K+ channels inhibited by hydrogen peroxide mediate abscisic acid signaling in Vicia guard cells.
by Zhang X., Miao Y. C., An G. Y., Zhou Y., Shangguan Z. P., Gao J. F., Song C. P. (2001)
- 1College of life sciences, Northwest Sci-Tech University of Agriculture and Forestry, Yangling 712100, China.
- 2Department of Biology, Henan University, Kaifeng 475001, China.
- 3National Laboratory of Soil Erosion and Dryland Farming, the Institute of Soil and Water Conservation, Chinese Academy of Sciences, Yangling 712100, China.
in Cell Research 11, 195–202. –
A number of studies show that environmental stress conditions increase abscisic acid (ABA) and hydrogen peroxide (H2O2) levels in plant cells. Despite this central role of ABA in altering stomatal aperture by regulating guard cell ion transport, little is known concerning the relationship between ABA and H2O2 in signal transduction leading to stomatal movement.
Epidermal strip bioassay illustrated that ABA-inhibited stomatal opening and ABA-induced stomatal closure were abolished partly by externally added catalase (CAT) or diphenylene iodonium (DPI), which are a H2O2 scavenger and a NADPH oxidase inhibitor respectively.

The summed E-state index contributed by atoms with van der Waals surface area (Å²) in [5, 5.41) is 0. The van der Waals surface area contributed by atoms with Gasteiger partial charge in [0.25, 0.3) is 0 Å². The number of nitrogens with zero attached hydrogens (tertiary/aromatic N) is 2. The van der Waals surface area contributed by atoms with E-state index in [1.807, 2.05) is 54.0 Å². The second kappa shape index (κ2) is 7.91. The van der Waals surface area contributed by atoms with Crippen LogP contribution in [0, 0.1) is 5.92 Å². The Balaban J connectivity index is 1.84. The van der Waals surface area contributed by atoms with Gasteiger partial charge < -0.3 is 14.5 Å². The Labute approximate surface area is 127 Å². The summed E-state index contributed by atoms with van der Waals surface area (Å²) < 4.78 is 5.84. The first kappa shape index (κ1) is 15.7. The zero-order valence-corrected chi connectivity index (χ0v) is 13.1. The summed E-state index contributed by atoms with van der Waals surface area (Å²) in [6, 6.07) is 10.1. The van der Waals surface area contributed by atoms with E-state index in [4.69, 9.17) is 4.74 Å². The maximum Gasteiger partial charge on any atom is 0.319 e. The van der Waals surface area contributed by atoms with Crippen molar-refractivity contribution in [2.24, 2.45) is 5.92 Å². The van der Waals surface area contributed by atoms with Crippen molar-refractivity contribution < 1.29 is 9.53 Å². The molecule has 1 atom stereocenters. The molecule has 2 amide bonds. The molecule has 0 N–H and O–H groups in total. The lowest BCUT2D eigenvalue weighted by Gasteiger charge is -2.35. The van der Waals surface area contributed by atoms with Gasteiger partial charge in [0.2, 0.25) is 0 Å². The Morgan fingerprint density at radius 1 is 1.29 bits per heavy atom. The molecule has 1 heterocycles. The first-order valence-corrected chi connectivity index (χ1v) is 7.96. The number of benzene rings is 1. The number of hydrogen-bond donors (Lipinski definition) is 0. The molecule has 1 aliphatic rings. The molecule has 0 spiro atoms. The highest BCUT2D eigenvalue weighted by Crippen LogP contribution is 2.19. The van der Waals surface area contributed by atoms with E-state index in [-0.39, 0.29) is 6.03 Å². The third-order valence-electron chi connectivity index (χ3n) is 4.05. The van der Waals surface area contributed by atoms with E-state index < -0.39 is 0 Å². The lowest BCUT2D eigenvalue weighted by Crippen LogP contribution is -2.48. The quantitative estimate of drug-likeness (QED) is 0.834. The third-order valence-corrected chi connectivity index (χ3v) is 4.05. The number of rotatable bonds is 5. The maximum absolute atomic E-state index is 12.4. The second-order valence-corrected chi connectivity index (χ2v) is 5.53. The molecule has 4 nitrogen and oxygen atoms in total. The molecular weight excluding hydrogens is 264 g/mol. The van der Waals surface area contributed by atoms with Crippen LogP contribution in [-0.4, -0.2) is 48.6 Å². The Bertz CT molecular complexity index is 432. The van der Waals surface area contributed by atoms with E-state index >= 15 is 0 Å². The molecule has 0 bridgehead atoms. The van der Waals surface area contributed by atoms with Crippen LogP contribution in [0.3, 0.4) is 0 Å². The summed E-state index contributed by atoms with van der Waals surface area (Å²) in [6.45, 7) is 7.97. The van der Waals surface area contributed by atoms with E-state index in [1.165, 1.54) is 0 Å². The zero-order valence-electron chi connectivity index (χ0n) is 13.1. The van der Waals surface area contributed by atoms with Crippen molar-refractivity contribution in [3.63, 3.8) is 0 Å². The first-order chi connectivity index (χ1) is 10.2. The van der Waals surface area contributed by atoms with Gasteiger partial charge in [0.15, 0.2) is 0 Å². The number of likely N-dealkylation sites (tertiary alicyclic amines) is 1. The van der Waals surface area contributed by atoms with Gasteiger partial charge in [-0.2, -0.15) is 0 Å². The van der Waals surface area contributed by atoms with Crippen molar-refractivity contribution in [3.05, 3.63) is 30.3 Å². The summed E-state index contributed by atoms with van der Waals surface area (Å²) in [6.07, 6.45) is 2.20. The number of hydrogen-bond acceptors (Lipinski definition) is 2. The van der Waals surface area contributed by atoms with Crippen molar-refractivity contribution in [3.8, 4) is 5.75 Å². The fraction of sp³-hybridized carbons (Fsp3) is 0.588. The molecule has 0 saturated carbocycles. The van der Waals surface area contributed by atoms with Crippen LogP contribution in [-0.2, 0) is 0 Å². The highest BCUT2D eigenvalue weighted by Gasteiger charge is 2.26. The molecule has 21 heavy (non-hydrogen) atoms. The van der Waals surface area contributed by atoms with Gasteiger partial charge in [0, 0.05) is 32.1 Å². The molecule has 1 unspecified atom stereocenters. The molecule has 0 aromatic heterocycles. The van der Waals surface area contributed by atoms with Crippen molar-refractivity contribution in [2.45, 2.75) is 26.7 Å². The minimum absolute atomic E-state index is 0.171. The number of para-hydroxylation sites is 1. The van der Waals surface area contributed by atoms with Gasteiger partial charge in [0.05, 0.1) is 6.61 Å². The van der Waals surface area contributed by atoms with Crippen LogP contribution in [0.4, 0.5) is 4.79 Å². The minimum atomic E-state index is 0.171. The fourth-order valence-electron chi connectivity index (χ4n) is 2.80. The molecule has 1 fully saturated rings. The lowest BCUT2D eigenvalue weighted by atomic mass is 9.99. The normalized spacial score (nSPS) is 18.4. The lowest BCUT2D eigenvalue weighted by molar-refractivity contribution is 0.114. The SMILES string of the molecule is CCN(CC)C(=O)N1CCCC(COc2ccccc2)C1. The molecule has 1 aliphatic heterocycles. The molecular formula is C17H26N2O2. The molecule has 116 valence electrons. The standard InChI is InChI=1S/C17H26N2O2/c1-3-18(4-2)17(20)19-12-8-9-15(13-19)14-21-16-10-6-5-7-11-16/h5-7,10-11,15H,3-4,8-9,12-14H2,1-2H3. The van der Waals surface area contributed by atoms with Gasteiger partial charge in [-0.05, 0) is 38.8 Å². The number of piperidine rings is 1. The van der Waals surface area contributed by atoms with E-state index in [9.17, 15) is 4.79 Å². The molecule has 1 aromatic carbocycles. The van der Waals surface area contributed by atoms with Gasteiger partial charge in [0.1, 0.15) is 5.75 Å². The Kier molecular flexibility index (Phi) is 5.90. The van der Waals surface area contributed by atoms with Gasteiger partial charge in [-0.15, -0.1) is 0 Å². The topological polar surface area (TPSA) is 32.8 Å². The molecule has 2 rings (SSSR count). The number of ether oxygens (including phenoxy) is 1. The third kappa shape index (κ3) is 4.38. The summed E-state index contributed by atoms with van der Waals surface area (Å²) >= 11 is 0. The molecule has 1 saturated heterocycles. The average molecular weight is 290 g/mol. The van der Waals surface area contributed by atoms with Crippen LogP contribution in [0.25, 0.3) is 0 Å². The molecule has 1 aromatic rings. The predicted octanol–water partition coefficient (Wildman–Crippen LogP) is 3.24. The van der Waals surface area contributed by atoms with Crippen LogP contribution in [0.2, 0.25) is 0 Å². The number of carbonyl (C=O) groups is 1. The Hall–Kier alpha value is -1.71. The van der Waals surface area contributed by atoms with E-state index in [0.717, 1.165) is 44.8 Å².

In contrast, internally added CAT or DPI nearly completely or partly reversed ABA-induced closure in half-stoma.
Consistent with these results, whole-cell patch-clamp analysis showed that intracellular application of CAT or DPI partly abolished ABA-inhibited inward K+ current across the plasma membrane of guard cells.
H2O2 mimicked ABA to inhibit inward K+current, an effect which was reversed by the addition of ascorbic acid (Vc) in patch clamping micropipettes.
These results suggested that H2O2mediated ABA-induced stomatal movement by targeting inward K+channels at plasma membrane.